Potato Vs Sweet Potato: What to Keep and What to Chuck?

by Sanjeev Kapoor
Whether it is Indian cuisine, Italian or America - potatoes are popular in all of them! This delicious tuber is what makes a good dish comforting and filling. However, this goodness comes at a price and potatoes have grown up to a bad reputation of being fattening and unhealthy. On the other side is another vegetable which shares some similarities with the potato but comes along with a bunch of health benefits is the Sweet Potato. It just looks somewhat similar to a regular potato but it is different in texture, flavour and even the botanical categorisation. It is in-fact categorised as one of the superfoods and is known to be really nutritious. But what are the actual differences between the two and can one be substituted for another? Let's find out. Difference Botanically While Potatoes and Sweet Potatoes might look identical, they are in no way related to each other. Potatoes, also known as Solanum tuberosum, are from the Solanaceae family which shares its roots to tomatoes, peppers, brinjals as well as with deadly nightshade. Plants in this family are know to produce solanine, which is poisonous in nature. It is advised that one must not eat the leaves or stems of any plant in this category or even the potatoes that have gone green. Sweet potatoes on the other hand come from the Convolvulaceae family. Also known as Ipomoea batatas it shares its roots with flowering morning glory vines. So, unlike potatoes, you can also consume the leaves of sweet potatoes, which are known to possess various health benefits. Difference in nutrition values Now let's talk numbers. As we know, the potato is infamous for being the fattening vegetable and how sweet potatoes try to be the healthy alternative to this conundrum, but that's not entirely true. 1 medium baked sweet potato has approximately 100 calories, 25 grams of carbohydrate, 4-5 grams of fiber 7 grams of sugar and 2-3 grams of protein. 1 medium baked potato on the other hand has about 160 calories, 35 grams of carbohydrate, 4-5 grams of fiber, 2 grams of sugar and 5-6 grams of protein. Each medium sweet potato provides up to four times your daily vitamin A, which comes in handy to help our body build hemoglobin. They're also rich in Vitamin C and B6 (Something the regular possess too.) Potatoes are rich in potassium, delivering 26 percent of your daily potassium intake. Potatoes are also known to contain resistant starch that our body can't digest. This however comes to our benefit as it keeps us feeling full. Bottom line: What should you chuck from your plate? Potatoes on its own aren't unhealthy. They not only provide the daily necessary nutrition but they also add to the fibre in the body which helps in digestion. Potatoes get unhealthy only when they're deep fried (like in case of potato wedges or fries) otherwise they're a fine vegetable to be consumed. Diabetics or people who are at risk of developing diabetes on the other hand should stick to sweet potatoes, due to its low glycemic index. This means they won't make your blood sugar levels rise as much as white potatoes. Bottom line is that you must keep both on your plate, however moderate consumption is key. Consuming either sweet or regular potatoes in excess isn't the best idea. So now you know what to do when you see the delicious alu matar in front of you.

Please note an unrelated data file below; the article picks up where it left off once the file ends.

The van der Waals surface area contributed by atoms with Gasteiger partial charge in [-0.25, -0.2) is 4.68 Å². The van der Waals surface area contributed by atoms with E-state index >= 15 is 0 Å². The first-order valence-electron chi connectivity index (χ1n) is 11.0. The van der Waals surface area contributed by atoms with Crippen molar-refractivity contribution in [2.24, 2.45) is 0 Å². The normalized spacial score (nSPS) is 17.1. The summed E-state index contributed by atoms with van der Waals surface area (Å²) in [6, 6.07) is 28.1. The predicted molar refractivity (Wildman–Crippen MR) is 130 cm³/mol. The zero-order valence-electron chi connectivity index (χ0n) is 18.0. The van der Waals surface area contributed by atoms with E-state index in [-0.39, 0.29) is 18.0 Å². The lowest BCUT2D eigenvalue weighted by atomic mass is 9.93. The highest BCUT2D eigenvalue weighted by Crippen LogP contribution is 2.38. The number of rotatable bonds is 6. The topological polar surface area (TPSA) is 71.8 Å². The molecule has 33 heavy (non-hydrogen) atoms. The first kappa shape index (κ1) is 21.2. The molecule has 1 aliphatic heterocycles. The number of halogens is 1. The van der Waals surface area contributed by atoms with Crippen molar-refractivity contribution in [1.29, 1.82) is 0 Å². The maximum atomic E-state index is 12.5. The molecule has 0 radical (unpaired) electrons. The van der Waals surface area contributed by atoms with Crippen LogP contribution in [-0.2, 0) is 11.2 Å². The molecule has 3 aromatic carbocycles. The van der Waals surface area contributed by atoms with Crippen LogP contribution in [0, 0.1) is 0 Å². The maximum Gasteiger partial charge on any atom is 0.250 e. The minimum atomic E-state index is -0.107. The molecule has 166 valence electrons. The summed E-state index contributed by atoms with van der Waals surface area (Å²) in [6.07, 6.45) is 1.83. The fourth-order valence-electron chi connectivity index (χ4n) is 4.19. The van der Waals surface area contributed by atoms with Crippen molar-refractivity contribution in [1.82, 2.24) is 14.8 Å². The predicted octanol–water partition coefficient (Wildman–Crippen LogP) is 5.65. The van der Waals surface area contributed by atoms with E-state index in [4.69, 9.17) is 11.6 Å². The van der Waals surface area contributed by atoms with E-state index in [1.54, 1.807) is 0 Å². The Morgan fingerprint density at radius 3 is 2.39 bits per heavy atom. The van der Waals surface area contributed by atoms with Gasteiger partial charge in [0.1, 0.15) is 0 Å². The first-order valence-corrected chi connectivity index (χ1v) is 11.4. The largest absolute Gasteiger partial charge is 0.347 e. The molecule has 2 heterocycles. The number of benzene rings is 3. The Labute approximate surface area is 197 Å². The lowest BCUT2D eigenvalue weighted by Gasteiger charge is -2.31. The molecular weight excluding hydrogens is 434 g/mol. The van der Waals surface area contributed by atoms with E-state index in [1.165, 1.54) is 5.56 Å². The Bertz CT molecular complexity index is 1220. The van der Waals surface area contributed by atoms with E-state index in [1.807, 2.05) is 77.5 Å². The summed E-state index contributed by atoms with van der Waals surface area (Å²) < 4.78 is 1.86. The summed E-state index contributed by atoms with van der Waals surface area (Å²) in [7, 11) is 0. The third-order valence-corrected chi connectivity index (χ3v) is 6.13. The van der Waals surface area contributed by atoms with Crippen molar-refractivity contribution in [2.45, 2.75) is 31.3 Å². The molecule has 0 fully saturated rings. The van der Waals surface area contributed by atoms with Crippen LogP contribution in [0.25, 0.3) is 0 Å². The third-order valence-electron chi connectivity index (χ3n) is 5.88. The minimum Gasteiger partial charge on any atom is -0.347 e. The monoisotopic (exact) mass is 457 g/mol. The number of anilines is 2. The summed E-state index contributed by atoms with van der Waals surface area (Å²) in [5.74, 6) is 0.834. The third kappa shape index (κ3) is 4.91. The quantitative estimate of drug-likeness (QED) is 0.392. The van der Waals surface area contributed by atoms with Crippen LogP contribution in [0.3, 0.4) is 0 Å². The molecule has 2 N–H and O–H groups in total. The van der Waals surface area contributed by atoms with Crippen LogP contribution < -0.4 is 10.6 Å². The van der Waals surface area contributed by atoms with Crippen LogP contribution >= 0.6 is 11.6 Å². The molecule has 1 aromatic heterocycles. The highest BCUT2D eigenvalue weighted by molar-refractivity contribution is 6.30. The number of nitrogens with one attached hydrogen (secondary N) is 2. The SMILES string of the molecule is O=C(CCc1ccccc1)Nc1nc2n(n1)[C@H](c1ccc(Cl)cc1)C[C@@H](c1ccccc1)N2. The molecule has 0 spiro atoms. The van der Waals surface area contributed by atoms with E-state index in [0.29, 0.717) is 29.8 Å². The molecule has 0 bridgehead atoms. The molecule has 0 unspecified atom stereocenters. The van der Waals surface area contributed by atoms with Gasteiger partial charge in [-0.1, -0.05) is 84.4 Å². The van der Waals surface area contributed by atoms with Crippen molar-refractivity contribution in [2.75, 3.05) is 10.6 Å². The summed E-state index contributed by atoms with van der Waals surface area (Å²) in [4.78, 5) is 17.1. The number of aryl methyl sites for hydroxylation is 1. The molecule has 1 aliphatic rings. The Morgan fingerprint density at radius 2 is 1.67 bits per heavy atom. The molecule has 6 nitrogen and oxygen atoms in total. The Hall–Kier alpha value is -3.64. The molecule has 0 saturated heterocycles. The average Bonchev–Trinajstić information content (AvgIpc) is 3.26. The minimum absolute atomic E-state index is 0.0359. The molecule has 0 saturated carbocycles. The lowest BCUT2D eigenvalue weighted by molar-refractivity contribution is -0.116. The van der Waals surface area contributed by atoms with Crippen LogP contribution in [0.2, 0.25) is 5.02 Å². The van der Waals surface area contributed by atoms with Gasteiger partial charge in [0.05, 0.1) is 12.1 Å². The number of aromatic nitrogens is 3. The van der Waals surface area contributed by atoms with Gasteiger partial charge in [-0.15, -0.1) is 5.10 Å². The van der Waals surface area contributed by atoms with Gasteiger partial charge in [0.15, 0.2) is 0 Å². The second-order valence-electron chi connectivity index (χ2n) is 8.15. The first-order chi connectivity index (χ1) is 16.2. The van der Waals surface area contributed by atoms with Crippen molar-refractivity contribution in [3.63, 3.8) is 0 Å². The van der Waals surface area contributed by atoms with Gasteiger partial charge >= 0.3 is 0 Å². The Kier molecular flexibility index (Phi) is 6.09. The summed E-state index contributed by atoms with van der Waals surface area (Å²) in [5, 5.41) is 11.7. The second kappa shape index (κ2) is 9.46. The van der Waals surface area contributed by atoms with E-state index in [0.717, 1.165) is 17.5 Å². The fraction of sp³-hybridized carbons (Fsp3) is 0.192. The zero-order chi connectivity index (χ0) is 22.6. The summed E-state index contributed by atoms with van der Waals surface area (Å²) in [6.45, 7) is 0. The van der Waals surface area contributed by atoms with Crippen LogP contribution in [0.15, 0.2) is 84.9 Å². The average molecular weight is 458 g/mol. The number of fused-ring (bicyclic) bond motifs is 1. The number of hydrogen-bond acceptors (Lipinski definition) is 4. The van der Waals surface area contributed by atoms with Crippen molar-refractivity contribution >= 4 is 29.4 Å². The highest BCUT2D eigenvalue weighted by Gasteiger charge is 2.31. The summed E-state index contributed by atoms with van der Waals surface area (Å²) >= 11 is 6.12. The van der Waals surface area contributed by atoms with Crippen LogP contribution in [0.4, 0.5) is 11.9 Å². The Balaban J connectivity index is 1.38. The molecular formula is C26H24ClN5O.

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MasterChef Sanjeev Kapoor

Chef Sanjeev Kapoor is the most celebrated face of Indian cuisine. He is Chef extraordinaire, runs a successful TV Channel FoodFood, hosted Khana Khazana cookery show on television for more than 17 years, author of 150+ best selling cookbooks, restaurateur and winner of several culinary awards. He is living his dream of making Indian cuisine the number one in the world and empowering women through power of cooking to become self sufficient. His recipe portal www.sanjeevkapoor.com is a complete cookery manual with a compendium of more than 10,000 tried & tested recipes, videos, articles, tips & trivia and a wealth of information on the art and craft of cooking in both English and Hindi.